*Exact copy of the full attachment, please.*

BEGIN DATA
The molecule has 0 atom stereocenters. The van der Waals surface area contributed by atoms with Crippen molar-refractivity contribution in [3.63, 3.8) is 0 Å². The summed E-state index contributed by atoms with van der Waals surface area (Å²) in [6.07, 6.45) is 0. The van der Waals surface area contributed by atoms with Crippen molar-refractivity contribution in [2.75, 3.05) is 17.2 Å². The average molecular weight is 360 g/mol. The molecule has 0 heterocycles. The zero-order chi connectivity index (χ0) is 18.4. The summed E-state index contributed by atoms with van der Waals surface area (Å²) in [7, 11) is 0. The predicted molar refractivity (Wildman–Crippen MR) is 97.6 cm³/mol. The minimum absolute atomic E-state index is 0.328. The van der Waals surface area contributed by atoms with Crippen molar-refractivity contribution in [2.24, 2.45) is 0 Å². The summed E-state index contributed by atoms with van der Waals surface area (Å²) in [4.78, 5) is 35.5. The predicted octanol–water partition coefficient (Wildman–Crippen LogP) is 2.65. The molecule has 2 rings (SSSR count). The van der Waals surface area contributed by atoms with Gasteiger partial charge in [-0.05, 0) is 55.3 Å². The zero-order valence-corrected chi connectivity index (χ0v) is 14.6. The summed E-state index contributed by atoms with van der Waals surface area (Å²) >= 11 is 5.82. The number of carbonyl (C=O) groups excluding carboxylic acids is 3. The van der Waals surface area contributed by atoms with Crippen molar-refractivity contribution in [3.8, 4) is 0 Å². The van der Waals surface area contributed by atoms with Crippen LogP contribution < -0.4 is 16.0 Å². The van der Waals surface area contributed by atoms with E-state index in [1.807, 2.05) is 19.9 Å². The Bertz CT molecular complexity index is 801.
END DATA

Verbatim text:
The molecule has 0 atom stereocenters. The van der Waals surface area contributed by atoms with Crippen molar-refractivity contribution in [3.63, 3.8) is 0 Å². The summed E-state index contributed by atoms with van der Waals surface area (Å²) in [6.07, 6.45) is 0. The van der Waals surface area contributed by atoms with Crippen molar-refractivity contribution in [2.75, 3.05) is 17.2 Å². The average molecular weight is 360 g/mol. The molecule has 0 heterocycles. The zero-order chi connectivity index (χ0) is 18.4. The summed E-state index contributed by atoms with van der Waals surface area (Å²) in [7, 11) is 0. The predicted molar refractivity (Wildman–Crippen MR) is 97.6 cm³/mol. The minimum absolute atomic E-state index is 0.328. The van der Waals surface area contributed by atoms with Crippen molar-refractivity contribution in [2.24, 2.45) is 0 Å². The summed E-state index contributed by atoms with van der Waals surface area (Å²) in [4.78, 5) is 35.5. The predicted octanol–water partition coefficient (Wildman–Crippen LogP) is 2.65. The molecule has 2 rings (SSSR count). The van der Waals surface area contributed by atoms with Gasteiger partial charge in [-0.05, 0) is 55.3 Å². The zero-order valence-corrected chi connectivity index (χ0v) is 14.6. The summed E-state index contributed by atoms with van der Waals surface area (Å²) >= 11 is 5.82. The number of carbonyl (C=O) groups excluding carboxylic acids is 3. The van der Waals surface area contributed by atoms with Crippen molar-refractivity contribution in [3.8, 4) is 0 Å². The van der Waals surface area contributed by atoms with Crippen LogP contribution < -0.4 is 16.0 Å². The van der Waals surface area contributed by atoms with E-state index in [1.807, 2.05) is 19.9 Å². The Bertz CT molecular complexity index is 801.